McClaren sends warning to England stars
Steve McClaren has warned his high-flying England players that no-one is guaranteed a place in his team.
McClaren is determined to create a competitive atmosphere inside the camp after enjoying a five-star start to his Euro 2008 campaign.
England shot to the top of Group E after hammering little Andorra 5-0 at Old Trafford without five regular first-teamers.
Michael Owen, Rio Ferdinand, Gary Neville and Joe Cole were all missing through injury and Wayne Rooney was banned.
The new boss stressed that no-one can expect to walk straight back into the team - and no-one can assume they will stay in.
McClaren said: 'Nobody is a permanent fixture and no-one can count on having a shirt all the time.
'They have to work hard for their clubs in between and show form and then, when they come to England, they have to perform well for the team.
'They must be available when they are asked to make an impact, which the subs have done.
'We're building a squad and I've said to these players they are in the squad at the moment but it's up to them whether they stay in or not.'
Only Ferdinand, who missed the Andorra game with a toe injury, has a chance of returning in time for Wednesday's game in Macedonia.
Rooney serves the second game of his two-match ban and will be available for the home game against Macedonia on October 7.
Strikers Peter Crouch and Jermain Defoe each scored twice against Andorra and Andrew Johnson impressed McClaren when he came on as a substitute for the last 20 minutes.
It is implausible McClaren will keep Rooney on the sidelines simply because Defoe and Crouch cashed in against one of the world's worst teams.
The Manchester United striker will return to the starting line-up as soon as he is able but the manager is anxious not to puncture the confidence of Crouch and Defoe.
Crouch's double against Andorra took his international tally to 10 in 13 games, which McClaren hailed as 'phenomenal'.
The Liverpool hitman has even sparked far-fetched suggestions that he could be on course for Sir Bobby Charlton's all-time England record of 49 goals.
Defoe desperately needed his two goals to restore his self-belief after two barren years on the international scene and to help him overcome Sven-Goran Eriksson's flawed decision to dump him from the World Cup squad.
McClaren said: 'The competition in that area is very good and the more of these players scoring then the better it is for me.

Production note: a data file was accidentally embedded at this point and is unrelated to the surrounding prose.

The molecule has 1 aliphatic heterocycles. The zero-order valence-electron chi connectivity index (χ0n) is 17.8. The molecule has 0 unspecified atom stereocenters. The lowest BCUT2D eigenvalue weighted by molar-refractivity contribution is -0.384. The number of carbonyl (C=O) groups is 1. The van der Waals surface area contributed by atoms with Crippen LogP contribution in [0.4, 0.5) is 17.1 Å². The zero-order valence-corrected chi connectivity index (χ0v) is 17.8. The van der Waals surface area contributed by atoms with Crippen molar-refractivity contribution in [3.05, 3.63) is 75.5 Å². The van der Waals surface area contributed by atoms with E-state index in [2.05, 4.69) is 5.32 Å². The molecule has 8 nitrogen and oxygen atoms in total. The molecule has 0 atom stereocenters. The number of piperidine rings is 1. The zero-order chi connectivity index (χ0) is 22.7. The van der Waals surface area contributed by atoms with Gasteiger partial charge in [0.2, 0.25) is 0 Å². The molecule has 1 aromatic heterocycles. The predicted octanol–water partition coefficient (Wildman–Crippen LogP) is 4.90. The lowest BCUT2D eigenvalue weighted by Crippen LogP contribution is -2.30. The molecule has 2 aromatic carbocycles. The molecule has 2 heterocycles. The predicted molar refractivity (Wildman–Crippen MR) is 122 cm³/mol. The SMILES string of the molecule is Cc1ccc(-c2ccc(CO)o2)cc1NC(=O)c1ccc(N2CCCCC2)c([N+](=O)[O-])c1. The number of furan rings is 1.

'The pleasing thing for me is that Andy Johnson came on and did well, we've got Jermain Defoe and Peter Crouch scoring and we've still got Wayne Rooney and Michael Owen to come back.'
McClaren has already proved he will not pick his team on reputation by omitting David Beckham and he has another big decision looming with Joe Cole close to fitness.
Cole was one of England's better players in the World Cup finals but he has missed the start of McClaren's reign with a knee injury picked up in pre-season.
The England manager has made a big deal of his desire to play with width and pace and Stewart Downing has given his team great balance on the left.
Cole is not naturally left sided but he was shoe-horned into that role by Eriksson and has made a decent fist of it over the last 18 months.
If McClaren wants a player to hug the touchline, offer directness and deliver early crosses, however, then it is not Cole's style.
One player unlikely to pose McClaren a selection problem in the near future is Owen, who dropped in for lunch with the squad at their team hotel in Manchester, on Friday.
The Newcastle striker is about to have an operation on the knee ligaments he damaged against Sweden in the World Cup finals and will miss most of the season.
McClaren said: 'Our thoughts are with Michael. He remains one of England's key players and he is certainly not forgotten. I wish him a speedy recovery.
'He most definitely has a role to play for England in the future and I am looking forward to welcoming him back into the fold.'
McClaren now turns his attention to Macedonia, who drew 2-2 with England in Southampton, four years ago.
The England boss said: 'We have come across Macedonia before and we know that it will be a tough game in Skopje but my belief is that it will be down to us not the opposition.
'People are certainly not getting carried away just yet but I think the optimism is there once again both from the people with in the game and from the public.'